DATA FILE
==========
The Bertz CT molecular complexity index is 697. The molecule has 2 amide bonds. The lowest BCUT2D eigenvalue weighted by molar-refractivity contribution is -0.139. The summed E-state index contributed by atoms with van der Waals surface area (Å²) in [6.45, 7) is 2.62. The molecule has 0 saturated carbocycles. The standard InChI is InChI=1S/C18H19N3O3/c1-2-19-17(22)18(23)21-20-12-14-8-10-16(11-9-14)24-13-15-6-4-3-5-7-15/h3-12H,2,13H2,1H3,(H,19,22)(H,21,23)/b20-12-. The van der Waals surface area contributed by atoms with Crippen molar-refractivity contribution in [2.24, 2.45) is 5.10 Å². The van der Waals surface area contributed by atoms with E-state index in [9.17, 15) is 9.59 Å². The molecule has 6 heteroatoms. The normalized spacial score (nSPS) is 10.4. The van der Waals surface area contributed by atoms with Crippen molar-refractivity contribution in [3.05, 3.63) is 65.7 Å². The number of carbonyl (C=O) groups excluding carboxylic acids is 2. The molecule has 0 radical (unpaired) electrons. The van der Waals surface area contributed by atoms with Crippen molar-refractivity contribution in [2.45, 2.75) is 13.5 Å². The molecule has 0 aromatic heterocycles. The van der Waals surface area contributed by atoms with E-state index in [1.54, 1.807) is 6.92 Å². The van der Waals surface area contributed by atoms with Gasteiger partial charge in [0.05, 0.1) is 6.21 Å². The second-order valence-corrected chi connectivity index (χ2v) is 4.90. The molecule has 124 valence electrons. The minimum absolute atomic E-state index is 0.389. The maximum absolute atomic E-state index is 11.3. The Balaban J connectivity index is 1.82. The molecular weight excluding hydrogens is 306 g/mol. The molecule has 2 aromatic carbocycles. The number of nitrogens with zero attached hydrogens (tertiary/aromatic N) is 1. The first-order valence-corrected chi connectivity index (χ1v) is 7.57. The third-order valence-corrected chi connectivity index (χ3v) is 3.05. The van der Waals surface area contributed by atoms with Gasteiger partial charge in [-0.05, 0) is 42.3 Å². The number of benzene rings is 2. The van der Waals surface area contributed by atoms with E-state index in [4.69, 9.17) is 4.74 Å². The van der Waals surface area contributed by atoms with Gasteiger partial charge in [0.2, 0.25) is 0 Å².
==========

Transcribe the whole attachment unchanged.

The Bertz CT molecular complexity index is 697. The molecule has 2 amide bonds. The lowest BCUT2D eigenvalue weighted by molar-refractivity contribution is -0.139. The summed E-state index contributed by atoms with van der Waals surface area (Å²) in [6.45, 7) is 2.62. The molecule has 0 saturated carbocycles. The standard InChI is InChI=1S/C18H19N3O3/c1-2-19-17(22)18(23)21-20-12-14-8-10-16(11-9-14)24-13-15-6-4-3-5-7-15/h3-12H,2,13H2,1H3,(H,19,22)(H,21,23)/b20-12-. The van der Waals surface area contributed by atoms with Crippen molar-refractivity contribution in [2.24, 2.45) is 5.10 Å². The van der Waals surface area contributed by atoms with E-state index in [9.17, 15) is 9.59 Å². The molecule has 6 heteroatoms. The normalized spacial score (nSPS) is 10.4. The van der Waals surface area contributed by atoms with Crippen molar-refractivity contribution in [3.05, 3.63) is 65.7 Å². The number of carbonyl (C=O) groups excluding carboxylic acids is 2. The molecule has 0 radical (unpaired) electrons. The van der Waals surface area contributed by atoms with Crippen molar-refractivity contribution in [2.45, 2.75) is 13.5 Å². The molecule has 0 aromatic heterocycles. The van der Waals surface area contributed by atoms with E-state index in [1.54, 1.807) is 6.92 Å². The van der Waals surface area contributed by atoms with Gasteiger partial charge in [0.05, 0.1) is 6.21 Å². The second-order valence-corrected chi connectivity index (χ2v) is 4.90. The molecule has 124 valence electrons. The minimum absolute atomic E-state index is 0.389. The maximum absolute atomic E-state index is 11.3. The Balaban J connectivity index is 1.82. The molecular weight excluding hydrogens is 306 g/mol. The molecule has 2 aromatic carbocycles. The number of nitrogens with zero attached hydrogens (tertiary/aromatic N) is 1. The first-order valence-corrected chi connectivity index (χ1v) is 7.57. The third-order valence-corrected chi connectivity index (χ3v) is 3.05. The van der Waals surface area contributed by atoms with Gasteiger partial charge in [-0.05, 0) is 42.3 Å². The number of benzene rings is 2. The van der Waals surface area contributed by atoms with E-state index in [4.69, 9.17) is 4.74 Å². The van der Waals surface area contributed by atoms with Gasteiger partial charge in [0.2, 0.25) is 0 Å².